Volume 17, Issue 2
  • ISSN 1387-6740
  • E-ISSN: 1569-9935
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Living in the world as a Deaf person provides a different situatedness in which deaf individuals construct their identity. How does living in the world, different from the hearing majority, influence the ways deaf individuals go about the creative act of constructing identities? Traditionally, researchers of D/deafness have constructed identity categories in order to research identity and hearing loss. For example, there is a distinction made in the literature between deafness (written with a lower case ‘d’) — an audiological state related to having a hearing loss — and Deafness (written with an upper case ‘D’) — a marker of a culturally Deaf identity. This article is about how three women constructed narrative identities relating to hearing loss in life stories. And how they incorporated, resisted, and/or rejected various cultural discourses in narratives they told? Using a poststructural narrative analysis, I explore how identities relating to hearing status were shaped and limited by four discourses at work in the participants’ narrative tellings (discourses of normalcy, discourses of difference, discourses of passing, and Deaf cultural discourses). For example, I discuss how discourses of normalcy and discourses of difference led to the construction of identities based on opposites, in a binary relationship where one side of the binary was privileged and the opposite was “othered”, e.g., hearing/deaf, and Deaf/deaf. Finally, drawing on the work of Judith Butler, I conclude the article with a discussion of some theoretical implications that emerged from using a poststructural narrative analysis.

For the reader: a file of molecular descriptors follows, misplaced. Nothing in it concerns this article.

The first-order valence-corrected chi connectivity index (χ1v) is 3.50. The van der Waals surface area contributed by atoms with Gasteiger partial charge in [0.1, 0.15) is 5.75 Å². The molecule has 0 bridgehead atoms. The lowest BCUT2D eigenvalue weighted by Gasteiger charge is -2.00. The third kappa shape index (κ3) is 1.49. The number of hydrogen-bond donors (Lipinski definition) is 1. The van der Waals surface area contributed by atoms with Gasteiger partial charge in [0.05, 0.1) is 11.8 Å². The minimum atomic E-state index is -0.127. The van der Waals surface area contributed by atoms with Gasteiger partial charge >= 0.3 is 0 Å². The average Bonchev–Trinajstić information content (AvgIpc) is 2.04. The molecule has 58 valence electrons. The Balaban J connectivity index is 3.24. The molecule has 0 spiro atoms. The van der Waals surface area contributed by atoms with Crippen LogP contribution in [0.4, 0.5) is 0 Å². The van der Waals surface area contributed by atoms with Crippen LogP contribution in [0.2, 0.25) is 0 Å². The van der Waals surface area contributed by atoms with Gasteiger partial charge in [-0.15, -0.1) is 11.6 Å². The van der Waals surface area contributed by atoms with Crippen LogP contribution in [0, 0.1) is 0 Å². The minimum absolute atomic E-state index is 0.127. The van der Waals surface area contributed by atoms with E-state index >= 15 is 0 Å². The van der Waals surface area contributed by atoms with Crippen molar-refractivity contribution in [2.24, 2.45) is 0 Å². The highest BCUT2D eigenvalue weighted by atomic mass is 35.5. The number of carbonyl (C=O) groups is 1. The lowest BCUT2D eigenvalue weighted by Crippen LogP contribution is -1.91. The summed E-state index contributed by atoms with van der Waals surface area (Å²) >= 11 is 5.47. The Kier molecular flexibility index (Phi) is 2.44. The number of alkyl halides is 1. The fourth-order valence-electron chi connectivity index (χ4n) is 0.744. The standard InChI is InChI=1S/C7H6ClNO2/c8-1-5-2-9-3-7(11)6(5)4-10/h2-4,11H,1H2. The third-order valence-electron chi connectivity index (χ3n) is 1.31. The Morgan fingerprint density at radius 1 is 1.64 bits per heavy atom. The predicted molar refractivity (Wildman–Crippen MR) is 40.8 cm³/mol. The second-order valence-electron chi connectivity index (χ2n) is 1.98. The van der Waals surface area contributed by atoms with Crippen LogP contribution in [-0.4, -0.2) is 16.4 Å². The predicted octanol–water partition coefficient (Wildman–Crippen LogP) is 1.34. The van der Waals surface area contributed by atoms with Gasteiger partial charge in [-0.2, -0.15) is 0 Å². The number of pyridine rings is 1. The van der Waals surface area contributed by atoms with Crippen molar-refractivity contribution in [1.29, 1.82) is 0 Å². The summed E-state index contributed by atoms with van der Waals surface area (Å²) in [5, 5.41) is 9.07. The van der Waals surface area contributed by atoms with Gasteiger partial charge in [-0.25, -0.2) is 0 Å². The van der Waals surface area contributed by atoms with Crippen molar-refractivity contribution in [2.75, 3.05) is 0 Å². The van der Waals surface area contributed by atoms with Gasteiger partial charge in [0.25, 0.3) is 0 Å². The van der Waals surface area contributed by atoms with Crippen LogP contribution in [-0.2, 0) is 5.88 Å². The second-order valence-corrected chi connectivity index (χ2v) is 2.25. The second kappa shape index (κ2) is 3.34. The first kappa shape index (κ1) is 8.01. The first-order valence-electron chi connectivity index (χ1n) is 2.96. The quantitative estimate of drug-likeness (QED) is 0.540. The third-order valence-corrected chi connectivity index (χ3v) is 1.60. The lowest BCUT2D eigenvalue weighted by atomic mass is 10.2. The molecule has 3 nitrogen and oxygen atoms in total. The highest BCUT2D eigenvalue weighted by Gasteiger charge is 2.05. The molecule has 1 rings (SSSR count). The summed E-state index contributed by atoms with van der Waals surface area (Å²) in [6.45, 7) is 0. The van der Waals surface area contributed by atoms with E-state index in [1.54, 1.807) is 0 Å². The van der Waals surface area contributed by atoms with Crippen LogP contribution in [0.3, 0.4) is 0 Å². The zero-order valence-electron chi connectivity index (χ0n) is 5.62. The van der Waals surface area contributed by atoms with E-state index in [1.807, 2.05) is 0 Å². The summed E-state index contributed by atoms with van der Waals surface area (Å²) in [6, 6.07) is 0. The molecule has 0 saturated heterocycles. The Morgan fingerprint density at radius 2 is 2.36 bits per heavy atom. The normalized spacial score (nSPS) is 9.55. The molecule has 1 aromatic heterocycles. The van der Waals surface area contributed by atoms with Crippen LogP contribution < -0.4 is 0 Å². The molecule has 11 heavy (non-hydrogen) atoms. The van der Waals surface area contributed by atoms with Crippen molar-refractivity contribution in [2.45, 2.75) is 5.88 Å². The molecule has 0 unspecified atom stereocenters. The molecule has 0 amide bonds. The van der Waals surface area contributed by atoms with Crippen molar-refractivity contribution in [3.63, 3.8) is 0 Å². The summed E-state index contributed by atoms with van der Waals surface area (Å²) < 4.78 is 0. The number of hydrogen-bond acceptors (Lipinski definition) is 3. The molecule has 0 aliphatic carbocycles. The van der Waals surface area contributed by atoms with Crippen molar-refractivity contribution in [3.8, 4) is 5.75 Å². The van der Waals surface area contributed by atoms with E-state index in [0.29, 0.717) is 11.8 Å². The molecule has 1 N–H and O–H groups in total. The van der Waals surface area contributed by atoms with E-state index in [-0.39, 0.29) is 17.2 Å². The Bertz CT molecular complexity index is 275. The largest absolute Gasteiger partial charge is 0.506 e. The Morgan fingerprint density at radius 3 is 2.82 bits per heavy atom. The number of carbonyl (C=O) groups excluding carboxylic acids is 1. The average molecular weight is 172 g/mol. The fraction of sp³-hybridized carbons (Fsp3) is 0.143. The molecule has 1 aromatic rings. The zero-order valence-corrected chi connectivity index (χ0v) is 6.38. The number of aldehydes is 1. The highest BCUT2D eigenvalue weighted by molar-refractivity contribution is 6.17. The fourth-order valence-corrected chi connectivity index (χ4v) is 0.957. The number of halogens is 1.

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  • Article Type: Research Article
Keyword(s): Butler; Deaf identity; Deafness; Narrative identity; Social constructionism
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